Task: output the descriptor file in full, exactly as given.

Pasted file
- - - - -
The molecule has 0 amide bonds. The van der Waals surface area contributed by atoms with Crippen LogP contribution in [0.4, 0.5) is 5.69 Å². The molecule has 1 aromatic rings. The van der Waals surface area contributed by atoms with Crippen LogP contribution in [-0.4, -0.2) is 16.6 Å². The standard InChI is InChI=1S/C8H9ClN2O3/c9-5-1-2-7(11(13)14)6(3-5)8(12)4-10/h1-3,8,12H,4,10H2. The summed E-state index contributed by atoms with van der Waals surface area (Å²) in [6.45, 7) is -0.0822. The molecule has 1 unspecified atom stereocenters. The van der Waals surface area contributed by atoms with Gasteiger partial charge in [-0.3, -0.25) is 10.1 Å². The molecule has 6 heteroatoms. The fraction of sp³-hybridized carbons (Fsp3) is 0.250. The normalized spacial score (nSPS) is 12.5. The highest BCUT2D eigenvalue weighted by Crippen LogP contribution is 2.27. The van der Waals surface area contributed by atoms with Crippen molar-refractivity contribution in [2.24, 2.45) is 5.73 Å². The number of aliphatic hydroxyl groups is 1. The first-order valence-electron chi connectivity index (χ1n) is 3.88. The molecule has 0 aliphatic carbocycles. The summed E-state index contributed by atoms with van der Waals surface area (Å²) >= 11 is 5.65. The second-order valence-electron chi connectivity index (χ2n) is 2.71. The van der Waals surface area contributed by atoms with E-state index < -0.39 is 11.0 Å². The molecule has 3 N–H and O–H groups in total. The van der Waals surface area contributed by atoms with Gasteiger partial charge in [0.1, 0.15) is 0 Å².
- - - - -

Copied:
The molecule has 0 amide bonds. The van der Waals surface area contributed by atoms with Crippen LogP contribution in [0.4, 0.5) is 5.69 Å². The molecule has 1 aromatic rings. The van der Waals surface area contributed by atoms with Crippen LogP contribution in [-0.4, -0.2) is 16.6 Å². The standard InChI is InChI=1S/C8H9ClN2O3/c9-5-1-2-7(11(13)14)6(3-5)8(12)4-10/h1-3,8,12H,4,10H2. The summed E-state index contributed by atoms with van der Waals surface area (Å²) in [6.45, 7) is -0.0822. The molecule has 1 unspecified atom stereocenters. The van der Waals surface area contributed by atoms with Gasteiger partial charge in [-0.3, -0.25) is 10.1 Å². The molecule has 6 heteroatoms. The fraction of sp³-hybridized carbons (Fsp3) is 0.250. The normalized spacial score (nSPS) is 12.5. The highest BCUT2D eigenvalue weighted by Crippen LogP contribution is 2.27. The van der Waals surface area contributed by atoms with Crippen molar-refractivity contribution in [2.24, 2.45) is 5.73 Å². The number of aliphatic hydroxyl groups is 1. The first-order valence-electron chi connectivity index (χ1n) is 3.88. The molecule has 0 aliphatic carbocycles. The summed E-state index contributed by atoms with van der Waals surface area (Å²) >= 11 is 5.65. The second-order valence-electron chi connectivity index (χ2n) is 2.71. The van der Waals surface area contributed by atoms with E-state index < -0.39 is 11.0 Å². The molecule has 3 N–H and O–H groups in total. The van der Waals surface area contributed by atoms with Gasteiger partial charge in [0.1, 0.15) is 0 Å².